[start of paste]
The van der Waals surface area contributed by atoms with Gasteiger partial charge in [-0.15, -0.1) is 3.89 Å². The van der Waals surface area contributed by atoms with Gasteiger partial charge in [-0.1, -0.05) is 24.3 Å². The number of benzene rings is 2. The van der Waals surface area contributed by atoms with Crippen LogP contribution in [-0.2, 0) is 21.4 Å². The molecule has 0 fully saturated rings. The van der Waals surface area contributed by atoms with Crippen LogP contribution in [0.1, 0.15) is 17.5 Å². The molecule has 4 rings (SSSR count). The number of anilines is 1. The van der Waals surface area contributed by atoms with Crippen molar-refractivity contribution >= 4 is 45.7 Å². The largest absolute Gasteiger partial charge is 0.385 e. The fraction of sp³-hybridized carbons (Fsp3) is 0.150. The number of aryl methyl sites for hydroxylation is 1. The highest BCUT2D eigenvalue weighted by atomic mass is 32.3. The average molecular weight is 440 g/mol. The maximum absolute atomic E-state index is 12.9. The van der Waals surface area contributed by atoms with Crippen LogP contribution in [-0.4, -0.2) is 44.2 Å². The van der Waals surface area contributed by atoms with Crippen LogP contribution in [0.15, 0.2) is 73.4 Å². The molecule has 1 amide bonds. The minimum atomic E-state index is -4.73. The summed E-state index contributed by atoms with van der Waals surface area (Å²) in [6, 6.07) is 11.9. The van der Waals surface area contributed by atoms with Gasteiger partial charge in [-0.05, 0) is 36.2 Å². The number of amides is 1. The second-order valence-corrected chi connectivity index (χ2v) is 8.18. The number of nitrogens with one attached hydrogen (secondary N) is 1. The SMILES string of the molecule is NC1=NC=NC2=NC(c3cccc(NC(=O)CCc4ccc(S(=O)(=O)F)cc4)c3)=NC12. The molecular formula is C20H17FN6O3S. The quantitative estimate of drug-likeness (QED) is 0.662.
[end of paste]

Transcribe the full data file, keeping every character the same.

The van der Waals surface area contributed by atoms with Gasteiger partial charge in [-0.15, -0.1) is 3.89 Å². The van der Waals surface area contributed by atoms with Gasteiger partial charge in [-0.1, -0.05) is 24.3 Å². The number of benzene rings is 2. The van der Waals surface area contributed by atoms with Crippen LogP contribution in [-0.2, 0) is 21.4 Å². The molecule has 0 fully saturated rings. The van der Waals surface area contributed by atoms with Crippen LogP contribution in [0.1, 0.15) is 17.5 Å². The molecule has 4 rings (SSSR count). The number of anilines is 1. The van der Waals surface area contributed by atoms with Crippen molar-refractivity contribution >= 4 is 45.7 Å². The largest absolute Gasteiger partial charge is 0.385 e. The fraction of sp³-hybridized carbons (Fsp3) is 0.150. The number of aryl methyl sites for hydroxylation is 1. The highest BCUT2D eigenvalue weighted by atomic mass is 32.3. The average molecular weight is 440 g/mol. The maximum absolute atomic E-state index is 12.9. The van der Waals surface area contributed by atoms with Crippen LogP contribution in [-0.4, -0.2) is 44.2 Å². The van der Waals surface area contributed by atoms with Crippen LogP contribution in [0.15, 0.2) is 73.4 Å². The molecule has 1 amide bonds. The minimum atomic E-state index is -4.73. The summed E-state index contributed by atoms with van der Waals surface area (Å²) in [6, 6.07) is 11.9. The van der Waals surface area contributed by atoms with Gasteiger partial charge in [-0.05, 0) is 36.2 Å². The number of amides is 1. The second-order valence-corrected chi connectivity index (χ2v) is 8.18. The number of nitrogens with one attached hydrogen (secondary N) is 1. The SMILES string of the molecule is NC1=NC=NC2=NC(c3cccc(NC(=O)CCc4ccc(S(=O)(=O)F)cc4)c3)=NC12. The molecular formula is C20H17FN6O3S. The quantitative estimate of drug-likeness (QED) is 0.662.